NEW YORK — Jerry Hairston Jr. and a couple more of the New York Yankees' role players filled in the blanks when two of their biggest stars struggled in Game 2 of the World Series on Thursday night.
Hairston started a seventh-inning rally with a leadoff single and Jose Molina had a solid night behind the plate to help New York to a 3-1 victory over the Philadelphia Phillies.
"It does feel good. Sometimes, you've got to scrap," said Hairston, who replaced struggling Nick Swisher in right field. "I haven't started too many games the last two months or so."
With Molina subbing for Jorge Posada, A.J. Burnett threw seven sparkling innings. Molina, who has caught each of Burnett's postseason starts, also picked off Jayson Werth with a snap throw to first in the fourth.
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"I thought that was real, real important," manager Joe Girardi said of Molina's play on Werth.
The effort by New York's bench players was especially crucial with Derek Jeter and Alex Rodriguez both striking out three times.
Brett Gardner also made a key play when he came in to run for Hairston after his hit in the seventh. Gardner went from first to third on Melky Cabrera's single to right and scored on pinch hitter Posada's liner up the middle.
STAR POWER: Jay-Z and Alicia Keys fired up the Yankee Stadium crowd before Game 2, performing a clean version of "Empire State of Mind" from the rapper's hit album.
The two New Yorkers were originally scheduled to perform Wednesday night but were pushed back because of rainy weather. There was some concern about some of the song's raw language but Jay-Z kept it PG for the nationally televised performance.
The rap king — wearing a Yankees hat and jacket — and Keys got a loud ovation when they walked through an opening in the outfield wall in left-center to the stage behind second base. Keys, in a black and hot purple outfit, played keyboard before joining Jay-Z in the center of the stage for the end of the song.
Yankees shortstop Derek Jeter, who uses a snippet of "Empire State of Mind" for his at-bat music, bobbed his head during the performance. New York reliever Joba Chamberlain also was grooving to the song while the Philadelphia Phillies watched attentively from the top step of the visiting dugout.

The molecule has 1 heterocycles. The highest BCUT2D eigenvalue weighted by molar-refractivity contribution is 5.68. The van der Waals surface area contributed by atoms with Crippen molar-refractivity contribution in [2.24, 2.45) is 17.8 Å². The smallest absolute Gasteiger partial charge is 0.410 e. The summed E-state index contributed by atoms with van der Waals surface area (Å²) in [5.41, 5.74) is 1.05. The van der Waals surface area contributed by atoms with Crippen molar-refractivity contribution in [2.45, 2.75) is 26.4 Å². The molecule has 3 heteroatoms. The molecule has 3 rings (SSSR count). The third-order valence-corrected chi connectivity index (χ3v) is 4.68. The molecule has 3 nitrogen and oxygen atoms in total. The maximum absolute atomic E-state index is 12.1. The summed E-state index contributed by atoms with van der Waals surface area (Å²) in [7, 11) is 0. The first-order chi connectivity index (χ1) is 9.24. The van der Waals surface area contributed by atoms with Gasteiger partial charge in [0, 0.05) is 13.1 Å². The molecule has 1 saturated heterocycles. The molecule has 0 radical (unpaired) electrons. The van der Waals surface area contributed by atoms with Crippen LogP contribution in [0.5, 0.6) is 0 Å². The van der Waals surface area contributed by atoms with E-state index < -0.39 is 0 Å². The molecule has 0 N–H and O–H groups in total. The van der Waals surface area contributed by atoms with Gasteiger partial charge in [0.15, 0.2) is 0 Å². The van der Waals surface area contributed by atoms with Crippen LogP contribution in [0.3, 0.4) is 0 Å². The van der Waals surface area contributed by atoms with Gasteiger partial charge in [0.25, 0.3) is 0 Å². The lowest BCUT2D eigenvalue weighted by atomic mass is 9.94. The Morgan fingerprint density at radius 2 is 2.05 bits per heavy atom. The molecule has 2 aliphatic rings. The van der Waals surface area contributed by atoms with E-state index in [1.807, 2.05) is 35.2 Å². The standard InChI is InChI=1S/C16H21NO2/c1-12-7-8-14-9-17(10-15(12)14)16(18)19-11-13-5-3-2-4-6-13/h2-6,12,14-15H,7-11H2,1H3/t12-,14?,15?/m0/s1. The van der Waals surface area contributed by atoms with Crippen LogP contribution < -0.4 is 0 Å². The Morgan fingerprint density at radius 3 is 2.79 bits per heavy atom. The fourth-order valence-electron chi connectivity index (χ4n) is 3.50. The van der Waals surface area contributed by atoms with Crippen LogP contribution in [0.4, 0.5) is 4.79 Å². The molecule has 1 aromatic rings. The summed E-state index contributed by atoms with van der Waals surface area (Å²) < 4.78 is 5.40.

A buzz went through the crowd when Jay-Z rapped one of the signature lines of the hit: "I made the Yankee hat more famous than a Yankee can."
There was more applause after the performance as Jay-Z and Keys walked arm in arm through the outfield to the gate. Phillies pitcher Pedro Martinez was preparing for his Game 2 start nearby but he kept long tossing as the music stars disappeared from sight.
NOT AGAIN: There was another blown call by the postseason umpires in the seventh inning of New York's 3-1 victory over the Phillies on Thursday night.
With one out and runners on first and second, Johnny Damon hit a smash to Philadelphia first baseman Ryan Howard. Umpire Brian Gorman, standing behind the 6-foot-4 Howard, immediately threw his arm up to indicate the ball was caught in the air, but TV replays indicated it bounced into Howard's glove.
Howard took a few steps toward first before throwing to shortstop Jimmy Rollins, who tagged Jorge Posada to complete the inning-ending double play. Posada stood on second for a few moments before bounding off the base to protest the call, and manager Joe Girardi came out of the dugout to argue.
The umpires gathered in the infield after the players returned to their dugouts, but the ruling stood.
A series of umpiring mistakes during the playoffs has led to calls for expanded use of instant replay, but commissioner Bud Selig said before the game he still thinks it's not necessary. Selig did promise more discussion of the topic.
TOP SPOT: Ruben Amaro Jr. was one of Pat Gillick's top lieutenants when the Phillies won the World Series last season.
This time, he's in charge.
Amaro took over as general manager when Gillick retired following last season, ascending to the top spot after 10 years as an assistant in Philadelphia. The club hasn't skipped a beat under his leadership, winning the NL East and the pennant for the second consecutive year.
"What is really pretty cool about this being here right now is the fact that it's the big stage, it's New York," Amaro said before Philadelphia's 3-1 loss in Game 2. "It's the history and we're playing clearly one of the best teams in baseball, in our minds the best team in the American League.
"To be able to match up with this storied franchise and to be in this situation is pretty gratifying. It's pretty neat."
Amaro made a couple of shrewd moves during the season to help the Phillies get to this point. He acquired left-hander Cliff Lee and outfielder Ben Francisco from the Cleveland Indians for four prospects and signed free-agent righty Pedro Martinez.
Lee struck out 10 in a dominant performance in Philadelphia's 6-1 victory in the Series opener. Martinez went 5-1 with a 3.63 ERA in nine starts in the regular season and pitched into the seventh inning in a sharp outing in Game 2.
Amaro, 44, joined the Phillies immediately after his playing career ended in 1998. He worked under former GM Ed Wade for seven seasons and the last three with Gillick.
"I've had a chance to learn from some very, very good GMs in my mind," Amaro said. "They each had some pretty interesting qualities to kind of feed off of."